Ten things I love about Christmas


I love Christmas! It’s a season of cheer and goodwill, wrapped in red and green. There’s an extra skip in our step and a song in our heart as the calendar unfolds and Christmas approaches. Christmas is a holy hug from heaven.

As BO Baker wrote, “It’s a carol of hope in a world of broken dreams . . . It’s the coming into time of the Saviour, Jesus Christ; a God-kind of joy lying in a manger; the hope of heaven in a mother’s arms . . .”

In no particular order, here are ten things I love about Christmas.

First, Christmas music, but not too early. I enjoy the sounds of the season more after Thanksgiving day. There’s something odd about mixing Halloween and Christmas music when we haven’t even arrived at Thanksgiving. Once the turkey settles, bring it on.

Second, preaching on Christmas themes. This year’s series was “Unwrapping the Gifts of Christmas.” Each Sunday a different set of worshippers lighted the appropriate Advent candle and led in scripture reading and prayer. The sermons centered on God’s gifts of hope, peace, joy and love.

Third, trimming the tree and decking the house. We pick the tree out Friday after Thanksgiving, get it into place and then I have my annual wrestling match with tree lights. Then the kids hang ornaments. We call it our “memory tree” since many ornaments are hand-made products of our kids’ childhoods.

Fourth, giving gifts. I enjoy the satisfaction of selecting and sharing a tangible token of love. Shopping is not high on my list. I’m “in and out.” Either they have it or they don’t. Life’s too short to browse.

I make shopping an adventure. I’ve had enough Clark Howard and Dave Ramsey to ask before every sale, “Is this the best price you can give me on this item?” It never hurts to ask, does it? Another version is, “Do you have any coupons or price breaks I don’t know about that would help with this purchase?”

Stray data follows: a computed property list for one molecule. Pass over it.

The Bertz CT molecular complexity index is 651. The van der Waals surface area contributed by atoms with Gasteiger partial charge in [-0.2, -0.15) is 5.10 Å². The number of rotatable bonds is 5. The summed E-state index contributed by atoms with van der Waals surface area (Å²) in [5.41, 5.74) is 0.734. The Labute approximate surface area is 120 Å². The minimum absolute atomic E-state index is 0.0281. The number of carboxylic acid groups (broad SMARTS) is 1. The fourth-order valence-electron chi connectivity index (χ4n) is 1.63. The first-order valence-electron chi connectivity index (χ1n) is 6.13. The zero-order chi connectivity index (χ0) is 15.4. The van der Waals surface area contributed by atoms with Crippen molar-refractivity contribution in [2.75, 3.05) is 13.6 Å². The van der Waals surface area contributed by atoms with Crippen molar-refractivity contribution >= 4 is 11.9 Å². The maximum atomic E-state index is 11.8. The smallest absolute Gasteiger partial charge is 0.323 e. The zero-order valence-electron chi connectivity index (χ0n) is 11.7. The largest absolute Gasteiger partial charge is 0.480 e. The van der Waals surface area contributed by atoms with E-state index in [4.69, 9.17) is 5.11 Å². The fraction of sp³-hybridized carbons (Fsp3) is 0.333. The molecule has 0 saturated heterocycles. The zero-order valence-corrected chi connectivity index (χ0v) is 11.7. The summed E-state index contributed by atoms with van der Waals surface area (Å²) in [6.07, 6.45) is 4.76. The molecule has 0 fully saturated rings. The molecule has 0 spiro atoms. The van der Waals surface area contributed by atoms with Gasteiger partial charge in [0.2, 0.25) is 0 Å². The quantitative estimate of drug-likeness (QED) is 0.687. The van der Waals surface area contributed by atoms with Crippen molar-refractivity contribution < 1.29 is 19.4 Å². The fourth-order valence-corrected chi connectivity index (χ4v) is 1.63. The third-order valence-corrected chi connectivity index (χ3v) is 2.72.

Last Christmas, I was purchasing a ladder for my new son-in-law. I asked the cashier, “Is this the best price you can give me?”

She replied that the only discount they gave was to military. “Are you military?”

“No, I’m not.” And then this statement popped into my mind and out of my mouth. “But I am in the Lord’s army.”

She said, “Just a minute,” then turned and walked away. She came back and said, “You’ve got a ten percent discount!” I took it!

Fifth, people’s generosity and acts of kindness. I love to see Christmas spirit in action. People seem to be nicer this time of year.

Sixth, family time. We are at a stage where our children are spread out and this year are coming home in shifts. So we’ll make every moment count. The moments with our parents and siblings are few and far between, but we see some of them at Christmas. Time with family is a special present.

Seventh, baking and eating Christmas goodies. This is the only time of year that we get certain goodies. My wife’s sugar cookies, chocolate crinkles and magic cookies squares are tops!

Eighth, hearing the Christmas story. It’s still the greatest story ever told! God’s timing in sending Jesus, the way God used ordinary people, the mystery of the virgin birth, the impact of the incarnation, the simplicity of Bethlehem. Christmas reminds us that God is great. Read again Luke 2:8-20.

Ninth, the Christmas Eve service. The rush is over, and it’s time to pause and ponder the coming of Jesus. The service is warm, informal, worshipful and meaningful. The dark sanctuary is slowly illuminated as we sing “Silent Night” and each worshiper lights his or her candle.

Tenth, Christmas morning. Exchanging gifts, laughing, sharing and building memories. Time around the tree, breakfast casserole, and remembering to center Christmas around Jesus and thank God for His indescribable gift.

I wish for you and yours a very Merry Christmas!

Dr. David L. Chancey is pastor, McDonough Road Baptist Church. The church family invites you to join them for Christmas Eve at 6 p.m. and for worship this Sunday at 10:55 a.m. The church is located at 352 McDonough Road, just past the department of drivers’ services building. Visit them on the web at www.mcdonoughroad.org.